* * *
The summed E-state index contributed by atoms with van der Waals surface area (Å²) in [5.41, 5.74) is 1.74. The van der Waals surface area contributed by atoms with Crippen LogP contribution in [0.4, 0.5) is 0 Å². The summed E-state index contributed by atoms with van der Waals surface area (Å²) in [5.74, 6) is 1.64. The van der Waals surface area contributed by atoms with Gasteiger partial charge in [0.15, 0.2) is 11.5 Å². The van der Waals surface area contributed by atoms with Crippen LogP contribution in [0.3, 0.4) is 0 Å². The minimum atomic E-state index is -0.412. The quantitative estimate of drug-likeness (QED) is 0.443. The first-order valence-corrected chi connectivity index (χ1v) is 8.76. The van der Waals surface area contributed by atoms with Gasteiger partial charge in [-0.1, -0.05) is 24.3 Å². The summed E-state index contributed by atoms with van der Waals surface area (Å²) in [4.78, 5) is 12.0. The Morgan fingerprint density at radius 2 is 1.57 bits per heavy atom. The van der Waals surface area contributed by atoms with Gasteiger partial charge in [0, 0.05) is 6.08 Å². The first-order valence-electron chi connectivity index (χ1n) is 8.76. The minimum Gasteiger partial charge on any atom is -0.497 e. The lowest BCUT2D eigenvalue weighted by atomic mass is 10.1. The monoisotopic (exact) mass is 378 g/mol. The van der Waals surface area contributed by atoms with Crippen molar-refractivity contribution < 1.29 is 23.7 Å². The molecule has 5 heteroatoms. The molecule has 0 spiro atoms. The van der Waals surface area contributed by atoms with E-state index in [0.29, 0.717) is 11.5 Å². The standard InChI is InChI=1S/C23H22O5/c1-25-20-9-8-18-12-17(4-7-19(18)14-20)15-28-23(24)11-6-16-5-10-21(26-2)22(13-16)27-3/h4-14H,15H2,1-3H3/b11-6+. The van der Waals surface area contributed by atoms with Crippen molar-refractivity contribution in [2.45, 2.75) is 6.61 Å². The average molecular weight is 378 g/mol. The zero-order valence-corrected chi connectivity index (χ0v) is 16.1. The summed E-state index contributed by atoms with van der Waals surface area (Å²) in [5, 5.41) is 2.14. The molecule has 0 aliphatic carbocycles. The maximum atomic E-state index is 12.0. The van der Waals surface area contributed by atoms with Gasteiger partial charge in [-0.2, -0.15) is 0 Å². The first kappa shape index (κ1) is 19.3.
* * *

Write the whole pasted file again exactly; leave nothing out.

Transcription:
The summed E-state index contributed by atoms with van der Waals surface area (Å²) in [5.41, 5.74) is 1.74. The van der Waals surface area contributed by atoms with Crippen LogP contribution in [0.4, 0.5) is 0 Å². The summed E-state index contributed by atoms with van der Waals surface area (Å²) in [5.74, 6) is 1.64. The van der Waals surface area contributed by atoms with Gasteiger partial charge in [0.15, 0.2) is 11.5 Å². The van der Waals surface area contributed by atoms with Crippen LogP contribution in [0.3, 0.4) is 0 Å². The minimum atomic E-state index is -0.412. The quantitative estimate of drug-likeness (QED) is 0.443. The first-order valence-corrected chi connectivity index (χ1v) is 8.76. The van der Waals surface area contributed by atoms with Gasteiger partial charge in [-0.1, -0.05) is 24.3 Å². The summed E-state index contributed by atoms with van der Waals surface area (Å²) in [4.78, 5) is 12.0. The Morgan fingerprint density at radius 2 is 1.57 bits per heavy atom. The van der Waals surface area contributed by atoms with Gasteiger partial charge in [0, 0.05) is 6.08 Å². The first-order valence-electron chi connectivity index (χ1n) is 8.76. The minimum Gasteiger partial charge on any atom is -0.497 e. The lowest BCUT2D eigenvalue weighted by atomic mass is 10.1. The monoisotopic (exact) mass is 378 g/mol. The van der Waals surface area contributed by atoms with Crippen molar-refractivity contribution < 1.29 is 23.7 Å². The molecule has 5 heteroatoms. The molecule has 0 spiro atoms. The van der Waals surface area contributed by atoms with E-state index in [0.29, 0.717) is 11.5 Å². The standard InChI is InChI=1S/C23H22O5/c1-25-20-9-8-18-12-17(4-7-19(18)14-20)15-28-23(24)11-6-16-5-10-21(26-2)22(13-16)27-3/h4-14H,15H2,1-3H3/b11-6+. The van der Waals surface area contributed by atoms with Crippen molar-refractivity contribution in [2.45, 2.75) is 6.61 Å². The average molecular weight is 378 g/mol. The zero-order valence-corrected chi connectivity index (χ0v) is 16.1. The summed E-state index contributed by atoms with van der Waals surface area (Å²) in [5, 5.41) is 2.14. The molecule has 0 aliphatic carbocycles. The maximum atomic E-state index is 12.0. The van der Waals surface area contributed by atoms with Gasteiger partial charge in [-0.2, -0.15) is 0 Å². The first kappa shape index (κ1) is 19.3.